I am convinced that the arguments for Christian theism are far more compelling than those for atheism. Here’s a list of 20.
Nevertheless, sometimes, after reflection and study, people feel that they can’t decide between atheism and belief in God. Where they are at that moment, the evidence seems too evenly weighted or too difficult to evaluate.
If these are the two belief systems that you feel torn between, then there are two choices: You could choose to go ahead and believe in God or you could refrain from doing so.
If it seems impossible to decide between these options based on the evidence, then one can legitimately consider the advantages of choosing one course of action over the other.
Four Possible Scenarios
What would the results be of your choice, depending on whether God really exists? There are four possible scenarios:
A. You choose to live as if God exists and you are correct:
God does exist.
B. You choose to live as if God does not exist, and
you are incorrect: God does exist.
C. You choose to live as if God exists, and you are incorrect:
God does not exist.
D. You choose to live as if God does not exist, and you are correct:
God does not exist.
If A is the case, then you stand to receive the infinite good of everlasting life!
If B is the case, then you risk missing out on this infinite good.
If C is the case, then what awaits you after this life is not heaven but non-existence. During life you would have had a bit of inconvenience due to living as a believer and having to deny yourself certain things, but that is not as much of a problem as it might seem, since studies show believers tend to live longer, healthier, and happier lives.
If D is the case, then you would have a bit more freedom to indulge your lower passions in this life, but that is not as much a gain as it might seem, since you would also miss out on the benefits that religion brings to people’s lives, including a sense of purpose and meaning that there is no rational basis for if we are just walking bags of chemicals.
Comparing these four options, A would result in you achieving infinite gain, B would result in you missing this gain, and C and D would both involve small, finite gains or losses determined by the limitations involved in living as a believer and the benefits gained in this life by doing so.
That being the case, if you feel torn between atheism and belief in God, and if you feel that you can’t decide based on objective evidence, then your rational choice would be to go with belief in God. You stand to achieve an infinite good (if you are right) but only a finite loss at most (if you are wrong). By contrast, if you choose not to believe in God then you risk an infinite loss (if you are wrong) at at most a finite good (if you are right).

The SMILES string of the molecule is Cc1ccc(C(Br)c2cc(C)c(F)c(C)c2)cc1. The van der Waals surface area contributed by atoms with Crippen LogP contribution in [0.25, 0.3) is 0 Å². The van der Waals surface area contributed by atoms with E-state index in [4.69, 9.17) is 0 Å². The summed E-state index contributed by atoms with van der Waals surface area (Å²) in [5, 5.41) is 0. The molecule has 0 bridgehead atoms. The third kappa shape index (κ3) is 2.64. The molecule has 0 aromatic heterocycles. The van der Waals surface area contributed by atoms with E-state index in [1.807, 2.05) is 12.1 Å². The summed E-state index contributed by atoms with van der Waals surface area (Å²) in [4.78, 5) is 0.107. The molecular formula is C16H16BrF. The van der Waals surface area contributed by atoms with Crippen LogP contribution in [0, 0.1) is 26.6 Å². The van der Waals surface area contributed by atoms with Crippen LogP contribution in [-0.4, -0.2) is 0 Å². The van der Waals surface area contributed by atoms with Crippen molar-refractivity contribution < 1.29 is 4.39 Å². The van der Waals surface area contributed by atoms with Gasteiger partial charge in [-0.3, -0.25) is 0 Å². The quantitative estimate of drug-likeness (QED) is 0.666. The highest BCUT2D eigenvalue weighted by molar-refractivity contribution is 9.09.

Rational self-interest, which is certainly part of human nature whether you believe God built it into us or not, clearly points toward believing in God.
Not an Argument for God’s Existence
Bear in mind that this is not an argument for God’s existence but rather an argument for belief in God’s existence. It doesn’t argue directly that he exists but that, in certain circmstances, it is rational for us to choose to believe in him.
It also is not an argument designed for every possible situation. It is designed for those who feel torn between atheism and belief in the kind of God that Christianity proposes but who aren’t at a point where they feel that they can settle the question by objective evidence. If you are in that situation, then this argument can help you.
Some might have a concern that they would be doing something morally wrong if they were to choose belief in God without objective proof, but this argument can be turned on its head.
If atheism were true then there would be no objective moral values, and thus by definition your choosing to believe in God would not be morally wrong. You would be completely innocent in believing. There couldn’t be anything wrong with believing if there were no such thing as right and wrong to begin with.
Make Your Move
There are many times in life when we must make decisions about what we will believe without having conclusive proof. Such proof is a luxury that we often do not have.
If you waited, for example, to have conclusive proof that a prospective spouse will always be faithful to you and never betray you, then you will never get married. In fact, in trying to obtain conclusive proof, you would likely crush the relationship before you were even engaged.
At some point, you must decide that you have “enough”evidence of fidelity to make the commitment and choose to embark on a life together, even without total proof. Given the fears and anxiety that often accompany the act of getting married, many people find themselves in a situation where, at least at the moment, they don’t know how to evaluate the evidence, and they must take a leap of faith to marry.
Something similar applies to the decision to believe in God. Like marriage, it is a momentous, life-changing choice, and that can interfere with our ability to rationally evaluate the evidence. When that happens, deciding based on self-interest is rational.
God understands that. In fact, in the Gospels Jesus appeals to our rational self-interest, asking, “For what shall it profit a man, if he shall gain the whole world, and lose his own soul?” (Mark 8:36, KJV).